Fan quilt block showing typical 1940s and 1950s fabrics.
1950s Quilt with 40s and 50s fabrics
Look at the Style. Watercolor quilts weren't popular until about 1980 or so, so if you have one, you'll know that the style tells you that it's more recent than that. You can check online to see when a quilt pattern or design was developed. Some patterns have been around for more than a century, while other blocks are recent designs by quilting artisans.

Watercolor quilt with flower patterns in light to dark hues
Watercolor Quilt

Look at the colors. Each decade has a color scheme, although the colors weren't as obvious in some decades as others. Colors in the 1950s were teal, chartreuse, pink and gray together, and speckled. The 1960s transitioned from psychedelic to yellow and blue, and by the 1970s, we were into orange and green in large designs. Avocado, coppertone and harvest gold were colors of appliances, and that carried over into fabrics.
We saw popularity of soft colors in the 1980s, such as spring green, mauve and shades of purple and blue, and those colors became forest green and burgundy by the 1990s. We're back to a little brighter palette now, after a few years of natural colors, chili pepper red and steel.
Use your instinct. Some quilts just look old, and they may be. Others look new. Quilts may be made of old fabrics or old blocks in another decade. We've been working on some 50s blocks for several years, but the quilts, when completed, look new. In fact, a few of the blocks have a yellow poly-cotton fabric added.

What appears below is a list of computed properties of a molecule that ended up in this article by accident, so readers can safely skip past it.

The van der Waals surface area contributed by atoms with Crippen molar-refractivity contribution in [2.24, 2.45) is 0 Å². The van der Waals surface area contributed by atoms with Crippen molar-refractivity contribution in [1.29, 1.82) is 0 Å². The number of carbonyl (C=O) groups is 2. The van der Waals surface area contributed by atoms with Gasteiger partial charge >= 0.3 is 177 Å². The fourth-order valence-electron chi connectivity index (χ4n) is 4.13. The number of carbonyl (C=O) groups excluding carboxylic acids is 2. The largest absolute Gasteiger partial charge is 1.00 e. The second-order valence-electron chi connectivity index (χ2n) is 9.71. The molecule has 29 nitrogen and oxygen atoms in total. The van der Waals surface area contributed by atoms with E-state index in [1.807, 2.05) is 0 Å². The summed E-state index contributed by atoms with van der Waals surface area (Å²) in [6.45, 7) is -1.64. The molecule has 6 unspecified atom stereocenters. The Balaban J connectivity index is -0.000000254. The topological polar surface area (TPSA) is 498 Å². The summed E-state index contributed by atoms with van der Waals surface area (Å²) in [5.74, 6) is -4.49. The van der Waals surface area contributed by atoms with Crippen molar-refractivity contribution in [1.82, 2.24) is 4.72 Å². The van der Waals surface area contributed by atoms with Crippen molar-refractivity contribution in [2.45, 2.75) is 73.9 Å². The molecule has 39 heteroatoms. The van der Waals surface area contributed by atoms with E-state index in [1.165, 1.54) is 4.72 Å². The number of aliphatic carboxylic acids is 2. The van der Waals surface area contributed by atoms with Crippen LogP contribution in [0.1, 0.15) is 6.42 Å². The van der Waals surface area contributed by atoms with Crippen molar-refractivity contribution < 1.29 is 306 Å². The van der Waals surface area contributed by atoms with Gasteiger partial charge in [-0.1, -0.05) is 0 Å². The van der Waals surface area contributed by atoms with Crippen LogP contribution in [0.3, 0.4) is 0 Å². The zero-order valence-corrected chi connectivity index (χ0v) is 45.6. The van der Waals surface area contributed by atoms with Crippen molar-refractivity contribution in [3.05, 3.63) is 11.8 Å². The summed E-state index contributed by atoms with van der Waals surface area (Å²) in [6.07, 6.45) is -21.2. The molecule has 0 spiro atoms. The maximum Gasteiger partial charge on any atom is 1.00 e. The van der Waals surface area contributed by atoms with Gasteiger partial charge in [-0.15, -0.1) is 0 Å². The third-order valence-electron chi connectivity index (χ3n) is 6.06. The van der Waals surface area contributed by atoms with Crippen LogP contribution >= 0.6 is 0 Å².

50s pieces with recent addition of yellow fabric to complete block
These old blocks are from the 1950s, but yellow was added later
Study the quilt. Look at the thread used in addition to the color of thread. Imported quilts often use white thread with about 5 stitches to an inch. American quilters like smaller stitches closer together. Cotton covered polyester and nylon quilting thread are signs of a newer quilt than cotton twine. Check the binding and how it's made. Purchased binding has been available for more than 50 years, but many quilters make bias binding from fabrics from the decade of the quilt. The more you examine quilts, the more you'll see the differences in old and new.
See you soon!